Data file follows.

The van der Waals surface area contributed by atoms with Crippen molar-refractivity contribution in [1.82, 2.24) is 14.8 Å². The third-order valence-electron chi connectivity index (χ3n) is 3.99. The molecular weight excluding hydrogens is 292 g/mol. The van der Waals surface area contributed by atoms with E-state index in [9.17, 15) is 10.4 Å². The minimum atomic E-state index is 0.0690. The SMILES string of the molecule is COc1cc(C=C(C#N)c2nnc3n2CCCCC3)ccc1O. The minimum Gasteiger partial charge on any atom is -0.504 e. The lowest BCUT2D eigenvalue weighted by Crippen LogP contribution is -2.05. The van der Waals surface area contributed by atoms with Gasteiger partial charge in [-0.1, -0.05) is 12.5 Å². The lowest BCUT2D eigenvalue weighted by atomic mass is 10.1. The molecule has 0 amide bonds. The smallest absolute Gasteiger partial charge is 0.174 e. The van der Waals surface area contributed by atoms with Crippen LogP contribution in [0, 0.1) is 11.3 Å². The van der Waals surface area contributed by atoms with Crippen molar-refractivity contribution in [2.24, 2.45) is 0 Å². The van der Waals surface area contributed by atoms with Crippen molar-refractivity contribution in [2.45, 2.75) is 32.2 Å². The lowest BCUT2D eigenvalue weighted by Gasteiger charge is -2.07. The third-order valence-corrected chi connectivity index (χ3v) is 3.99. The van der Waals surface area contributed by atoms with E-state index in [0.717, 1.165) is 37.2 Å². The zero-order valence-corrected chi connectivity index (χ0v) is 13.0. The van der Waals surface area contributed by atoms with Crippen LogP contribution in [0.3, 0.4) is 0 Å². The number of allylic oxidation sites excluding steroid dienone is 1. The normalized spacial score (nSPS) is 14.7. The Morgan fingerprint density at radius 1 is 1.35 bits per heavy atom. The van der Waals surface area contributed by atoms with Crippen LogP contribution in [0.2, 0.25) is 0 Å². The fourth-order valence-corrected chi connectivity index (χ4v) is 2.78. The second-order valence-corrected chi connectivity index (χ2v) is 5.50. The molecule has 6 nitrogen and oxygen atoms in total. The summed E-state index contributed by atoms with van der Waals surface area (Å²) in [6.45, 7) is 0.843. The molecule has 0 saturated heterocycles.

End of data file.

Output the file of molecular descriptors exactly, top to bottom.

The van der Waals surface area contributed by atoms with Crippen molar-refractivity contribution in [1.82, 2.24) is 14.8 Å². The third-order valence-electron chi connectivity index (χ3n) is 3.99. The molecular weight excluding hydrogens is 292 g/mol. The van der Waals surface area contributed by atoms with E-state index in [9.17, 15) is 10.4 Å². The minimum atomic E-state index is 0.0690. The SMILES string of the molecule is COc1cc(C=C(C#N)c2nnc3n2CCCCC3)ccc1O. The minimum Gasteiger partial charge on any atom is -0.504 e. The lowest BCUT2D eigenvalue weighted by Crippen LogP contribution is -2.05. The van der Waals surface area contributed by atoms with Gasteiger partial charge in [-0.1, -0.05) is 12.5 Å². The lowest BCUT2D eigenvalue weighted by atomic mass is 10.1. The molecule has 0 amide bonds. The smallest absolute Gasteiger partial charge is 0.174 e. The van der Waals surface area contributed by atoms with Crippen LogP contribution in [0, 0.1) is 11.3 Å². The van der Waals surface area contributed by atoms with Crippen molar-refractivity contribution in [2.24, 2.45) is 0 Å². The van der Waals surface area contributed by atoms with Crippen molar-refractivity contribution in [2.45, 2.75) is 32.2 Å². The lowest BCUT2D eigenvalue weighted by Gasteiger charge is -2.07. The third-order valence-corrected chi connectivity index (χ3v) is 3.99. The van der Waals surface area contributed by atoms with E-state index in [0.717, 1.165) is 37.2 Å². The zero-order valence-corrected chi connectivity index (χ0v) is 13.0. The van der Waals surface area contributed by atoms with Crippen LogP contribution in [0.3, 0.4) is 0 Å². The number of allylic oxidation sites excluding steroid dienone is 1. The normalized spacial score (nSPS) is 14.7. The Morgan fingerprint density at radius 1 is 1.35 bits per heavy atom. The van der Waals surface area contributed by atoms with Crippen LogP contribution in [0.2, 0.25) is 0 Å². The fourth-order valence-corrected chi connectivity index (χ4v) is 2.78. The second-order valence-corrected chi connectivity index (χ2v) is 5.50. The molecule has 6 nitrogen and oxygen atoms in total. The summed E-state index contributed by atoms with van der Waals surface area (Å²) in [6.45, 7) is 0.843. The molecule has 0 saturated heterocycles.